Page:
Dual Nature of Matter and Radiation

Wave Theory of Light, Einstein’s Photoelectric Equation and Particle Nature of Light

  • ELNSTEIN’S PHOTO ELECTRIC EQUATION : \tt h\nu=h\nu_{0}\ +\ \frac{1}{2}\ mV_{max}^2
  • \tt \frac{1}{2}\ mV_{max}^{2}\ =\ h\left(\nu-\nu_0\right)=hc\left(\frac{1}{\lambda}-\frac{1}{\lambda_{0}}\right)
  • \tt V_{max}=\sqrt{\frac{2h\left(\nu-\nu_{0}\right)}{m}}=\sqrt{\frac{2\ hc}{m}\frac{\left[\lambda_{0}-\lambda\right]}{\lambda\ \lambda_{0}}}
  • \tt \frac{\left[K\ E_{max}\right]_1}{\left[K\ E_{max}\right]_2}=\frac{h\nu_{1}-W}{h\nu_{2}-W}=\frac{\nu_{1}-\nu_{0}}{\nu_{2}-\nu_{0}}
  • \tt \frac{\left[K\ E_{max}\right]_1}{\left[K\ E_{max}\right]_2}=\frac{hc\left(\frac{1}{\lambda_{1}}-\frac{1}{\lambda_{0}}\right)}{{hc\left(\frac{1}{\lambda_{2}}-\frac{1}{\lambda_{0}}\right)}}=\frac{\left(\frac{1}{\lambda_{1}}-\frac{1}{\lambda_{0}}\right)}{{\left(\frac{1}{\lambda_{2}}-\frac{1}{\lambda_{0}}\right)}}
  • Energy of photon in eV = \tt E=\frac{12400}{\lambda\left(in\ Angstrom\right)} in eV
  • Work function = \tt W= \frac{12400}{\lambda_{0}} in e.V
  • The graph between maximum kinetic Energy and maximum velocity increases linearly with the frequency of the incident radiation.

  • The photoelectric effect is an instantaneous phenomenon. The time lag between incidence of radiation and emissions of photo electron is very small.
  • The graph between stopping potential, Vs and incident frequency (ν) is a straight line with slope \tt \frac{h}{e}

  • The graph between K.Emax and incident frequency, ν is a straight line with slope h

  • In photoelectric effect all the emitted photoelectrons do not have same kinetic energy. The K.E ranges from 0 to K.Emax (or) 0 to h (ν – ν0)
  • Intensity of the radiation obeys inverse square law \tt I\propto\frac{1}{d^{2}}\ and\ i\propto I\Rightarrow\ i\propto\ \frac{1}{d^{2}}
  • Photo electric Cells convert light energy to electrical energy.
  • Vacuum type of photo emissive cells has instantaneous response.
  • In gas filled photo emissive cells, photo current will not be proportional to intensity of the incident radiation.
  • In the perspective of De.Broglie, matter behaves both as particles and waves.
  • de-BROGLIE wavelength associated with the matter wave of that particle is \tt \lambda=\frac{h}{mv}=\frac{h}{p}=\frac{h}{\sqrt{2mE}}
  • de-BROGLIE wave equation: \tt \lambda\propto\frac{1}{\nu} & if ν = 0, λ = ∞
  • \tt \lambda\propto\frac{1}{m} {λ = de-Broglie wavelength m = mass}
  • \tt \lambda\propto\frac{1}{p} {λ = de-Broglie wavelength P = momentum}
  • \tt \lambda\propto\frac{h}{\sqrt{2\ mqv}}{ν = potential difference h = plancks constant q = charge}
  • For an electron \tt \lambda\approx\frac{12.27}{\sqrt{v}}\ A^{o}
  • For a proton, \tt \lambda=\frac{0.286}{\sqrt{v}}\ A^{o}
  • For deuteron, \tt \lambda=\frac{0.202}{\sqrt{E}}\ A^{o}
  • For α particle, \tt \lambda=\frac{0.101}{\sqrt{v}}\ A^{o}
  • For neutron, \tt \lambda=\frac{0.286}{\sqrt{E}}\ A^{o}
  • If the de Broglie waves are associated with electron, then these should be diffracted like x-rays. we can determine the wave length of these waves using the Bragg’s formula, 2d sin θ = n λ
  • \tt \theta=\left[\frac{180-\phi}{2}\right] = Bragg’s angle
  • de Broglie wave length can also be verified using the formula \tt \lambda=\frac{12.27}{\sqrt{v}}=\frac{12.27}{\sqrt{54}}=1.67\ A^{o}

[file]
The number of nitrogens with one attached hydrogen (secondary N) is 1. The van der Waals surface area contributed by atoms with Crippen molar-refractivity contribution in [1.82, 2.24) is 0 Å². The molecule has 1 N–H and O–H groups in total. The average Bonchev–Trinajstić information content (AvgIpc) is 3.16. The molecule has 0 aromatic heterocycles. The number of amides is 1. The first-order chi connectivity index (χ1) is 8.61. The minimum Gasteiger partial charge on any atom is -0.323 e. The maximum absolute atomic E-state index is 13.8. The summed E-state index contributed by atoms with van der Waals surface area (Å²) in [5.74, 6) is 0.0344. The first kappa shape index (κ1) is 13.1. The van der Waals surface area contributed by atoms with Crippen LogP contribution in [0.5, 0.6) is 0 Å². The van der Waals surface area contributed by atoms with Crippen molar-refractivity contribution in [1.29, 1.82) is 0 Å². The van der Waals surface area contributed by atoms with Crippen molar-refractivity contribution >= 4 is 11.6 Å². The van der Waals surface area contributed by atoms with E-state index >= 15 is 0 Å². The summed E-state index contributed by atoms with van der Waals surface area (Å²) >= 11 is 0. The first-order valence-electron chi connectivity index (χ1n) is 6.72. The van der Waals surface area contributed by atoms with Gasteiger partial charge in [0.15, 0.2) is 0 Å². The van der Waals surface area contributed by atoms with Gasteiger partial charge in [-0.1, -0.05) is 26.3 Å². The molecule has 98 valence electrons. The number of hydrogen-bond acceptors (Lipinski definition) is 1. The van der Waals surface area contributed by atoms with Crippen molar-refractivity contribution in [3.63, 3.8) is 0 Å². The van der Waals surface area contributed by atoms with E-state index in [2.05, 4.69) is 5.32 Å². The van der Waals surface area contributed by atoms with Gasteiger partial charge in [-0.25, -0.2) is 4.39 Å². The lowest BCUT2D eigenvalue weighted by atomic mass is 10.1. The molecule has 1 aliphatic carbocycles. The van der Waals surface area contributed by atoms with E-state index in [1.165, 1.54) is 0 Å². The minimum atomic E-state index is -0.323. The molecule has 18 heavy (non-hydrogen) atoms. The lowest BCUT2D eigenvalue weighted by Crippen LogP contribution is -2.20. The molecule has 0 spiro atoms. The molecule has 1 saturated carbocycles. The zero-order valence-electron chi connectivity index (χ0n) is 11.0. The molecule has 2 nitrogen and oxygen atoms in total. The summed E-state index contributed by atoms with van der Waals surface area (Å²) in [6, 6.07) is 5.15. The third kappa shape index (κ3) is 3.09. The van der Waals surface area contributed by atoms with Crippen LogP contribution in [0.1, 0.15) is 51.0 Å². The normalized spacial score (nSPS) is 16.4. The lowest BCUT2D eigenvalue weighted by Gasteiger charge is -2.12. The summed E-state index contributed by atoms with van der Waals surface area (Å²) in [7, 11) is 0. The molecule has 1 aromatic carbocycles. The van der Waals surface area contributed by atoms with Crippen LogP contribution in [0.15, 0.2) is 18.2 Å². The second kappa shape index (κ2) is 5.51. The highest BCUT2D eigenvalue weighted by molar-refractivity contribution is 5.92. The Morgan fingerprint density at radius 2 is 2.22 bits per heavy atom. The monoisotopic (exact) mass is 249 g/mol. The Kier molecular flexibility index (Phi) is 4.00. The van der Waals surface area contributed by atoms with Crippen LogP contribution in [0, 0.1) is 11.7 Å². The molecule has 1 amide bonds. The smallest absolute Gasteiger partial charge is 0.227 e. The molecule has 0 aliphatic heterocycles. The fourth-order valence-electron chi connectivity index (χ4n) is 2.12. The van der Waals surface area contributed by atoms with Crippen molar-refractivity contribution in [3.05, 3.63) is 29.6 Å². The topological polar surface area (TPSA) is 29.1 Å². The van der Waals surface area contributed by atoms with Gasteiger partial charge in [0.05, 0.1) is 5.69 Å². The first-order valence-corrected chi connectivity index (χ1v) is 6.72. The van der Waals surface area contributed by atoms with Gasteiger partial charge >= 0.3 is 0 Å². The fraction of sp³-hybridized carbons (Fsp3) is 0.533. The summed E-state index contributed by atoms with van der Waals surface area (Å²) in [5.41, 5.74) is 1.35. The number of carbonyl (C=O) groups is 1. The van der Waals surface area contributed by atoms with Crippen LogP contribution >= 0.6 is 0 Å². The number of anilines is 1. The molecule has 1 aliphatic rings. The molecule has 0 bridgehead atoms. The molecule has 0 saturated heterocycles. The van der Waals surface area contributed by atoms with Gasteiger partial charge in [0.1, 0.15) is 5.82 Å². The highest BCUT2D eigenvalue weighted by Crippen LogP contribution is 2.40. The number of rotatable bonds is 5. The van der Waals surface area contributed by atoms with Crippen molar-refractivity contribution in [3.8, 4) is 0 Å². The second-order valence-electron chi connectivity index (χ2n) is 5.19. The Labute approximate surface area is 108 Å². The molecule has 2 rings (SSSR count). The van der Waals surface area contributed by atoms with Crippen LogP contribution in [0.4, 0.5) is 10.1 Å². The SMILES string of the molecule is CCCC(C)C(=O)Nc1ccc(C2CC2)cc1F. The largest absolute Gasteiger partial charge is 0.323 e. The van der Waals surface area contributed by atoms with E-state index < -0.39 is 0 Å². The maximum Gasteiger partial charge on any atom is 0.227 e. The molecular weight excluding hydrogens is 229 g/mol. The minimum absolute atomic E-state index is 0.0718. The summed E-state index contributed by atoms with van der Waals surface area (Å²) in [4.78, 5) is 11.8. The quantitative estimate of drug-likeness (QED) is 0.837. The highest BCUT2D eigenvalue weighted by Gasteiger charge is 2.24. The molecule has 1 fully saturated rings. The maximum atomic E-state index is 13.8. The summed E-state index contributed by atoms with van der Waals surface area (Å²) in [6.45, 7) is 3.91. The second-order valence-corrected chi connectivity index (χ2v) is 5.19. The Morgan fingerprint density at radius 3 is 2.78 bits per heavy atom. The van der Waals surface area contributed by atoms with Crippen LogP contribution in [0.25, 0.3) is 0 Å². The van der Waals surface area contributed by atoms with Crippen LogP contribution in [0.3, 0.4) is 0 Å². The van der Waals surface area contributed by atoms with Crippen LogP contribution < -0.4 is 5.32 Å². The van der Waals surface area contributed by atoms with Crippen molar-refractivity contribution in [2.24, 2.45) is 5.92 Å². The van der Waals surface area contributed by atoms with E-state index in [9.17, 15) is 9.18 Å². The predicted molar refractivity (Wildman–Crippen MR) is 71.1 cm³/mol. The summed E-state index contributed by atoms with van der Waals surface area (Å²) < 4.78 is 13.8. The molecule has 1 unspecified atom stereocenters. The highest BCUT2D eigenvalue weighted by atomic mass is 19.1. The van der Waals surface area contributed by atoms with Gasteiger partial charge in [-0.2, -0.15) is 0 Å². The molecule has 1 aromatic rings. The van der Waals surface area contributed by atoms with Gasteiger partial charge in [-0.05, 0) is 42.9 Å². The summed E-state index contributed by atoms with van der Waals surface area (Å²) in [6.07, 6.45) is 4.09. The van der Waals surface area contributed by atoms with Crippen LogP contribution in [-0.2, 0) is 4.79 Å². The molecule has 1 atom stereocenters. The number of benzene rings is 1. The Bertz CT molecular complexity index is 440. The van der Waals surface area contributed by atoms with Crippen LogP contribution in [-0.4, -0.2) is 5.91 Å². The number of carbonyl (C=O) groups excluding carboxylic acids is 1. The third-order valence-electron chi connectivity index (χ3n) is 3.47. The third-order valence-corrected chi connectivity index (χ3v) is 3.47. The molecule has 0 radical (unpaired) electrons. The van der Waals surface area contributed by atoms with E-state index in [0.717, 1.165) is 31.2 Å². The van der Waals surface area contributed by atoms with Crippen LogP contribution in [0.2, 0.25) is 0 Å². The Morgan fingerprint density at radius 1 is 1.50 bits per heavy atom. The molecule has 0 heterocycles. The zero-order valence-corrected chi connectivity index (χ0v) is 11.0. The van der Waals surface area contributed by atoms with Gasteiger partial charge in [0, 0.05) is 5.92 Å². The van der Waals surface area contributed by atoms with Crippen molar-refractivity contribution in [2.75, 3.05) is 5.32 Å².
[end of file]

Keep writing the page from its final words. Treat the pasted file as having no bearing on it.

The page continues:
• X-rays are produced by the deceleration of high energy electrons bombarding a hard metal target.
  • The target used to produce x-rays should have a) high atomic weight b) high melting point c) high thermal conductivity.
  • X-rays are electromagnetic waves of very short wavelength i.e order of wave length 0.1 Å – 100Å, order of frequency 1016 Hz – 1019 Hz, order of energy 124eV – 124 KeV
  • Intensity of x-rays depends on the number of electron striking the target
  • High frequency x-rays are called HARD X-RAYS.
  • Low frequency X-rays are called SOFT X-RAYS.
  • CONTINUOUS X-RAY SPECTROM is produced when high speed electron are suddenly stopped by a metal target.
  • Continuous X-ray spectrum contains all wave lengths above a minimum wavelength λm
  • \tt \lambda_{min}=\frac{hc}{eV}=\frac{12400}{v}\ A^{o}
  • \tt \nu_{max}=\frac{eV}{h}, maximum frequency of emitted X-ray photon.
  • Efficiency of X-ray tube, \tt \eta=\frac{output\ power}{input\ power}\times100
  • CHARACTERISTIC X-RAY SPECTRUM is produced due to transition of electrons from higher energy level to lower energy level in target atoms.
  • Wavelengths of the X-rays of characteristic X-ray spectrum depend only on atomic number of the target element and independent of target potential.
  • In characteristic X-rays, K-series of lines are obtained when transition takes place from higher levels to K-shell.
  • E < E < E, E > E
  • I > I > I
  • \tt \nu_{k\beta} = \nu_{k\alpha} + \nu_{L\alpha} \Rightarrow \frac{1}{\lambda_{k\beta}} =\frac{1}{\lambda_{k\alpha}} + \frac{1}{\lambda_{L\alpha}}
  • \tt E_{k} - E_{L} = h\nu_{k\alpha} = \frac{hc}{\lambda_{k\alpha}}

View the Topic in this video From 00:19 To 28:33

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1. The balance of the photon energy is used up in giving the electron a kinetic energy of \frac{1}{2}mv^{2}

hv = \phi_{0} + \frac{1}{2}mv^{2}

2. Kinetic energy of photoelectrons is ΔKE = hv − hv0 = h(v − v0)

= hc \left[\frac{1}{\lambda} - \frac{1}{\lambda_{0}}\right] = 12400 \left[\frac{1}{\lambda (A^0)} - \frac{1}{\lambda_{0}(A^0)}\right]eV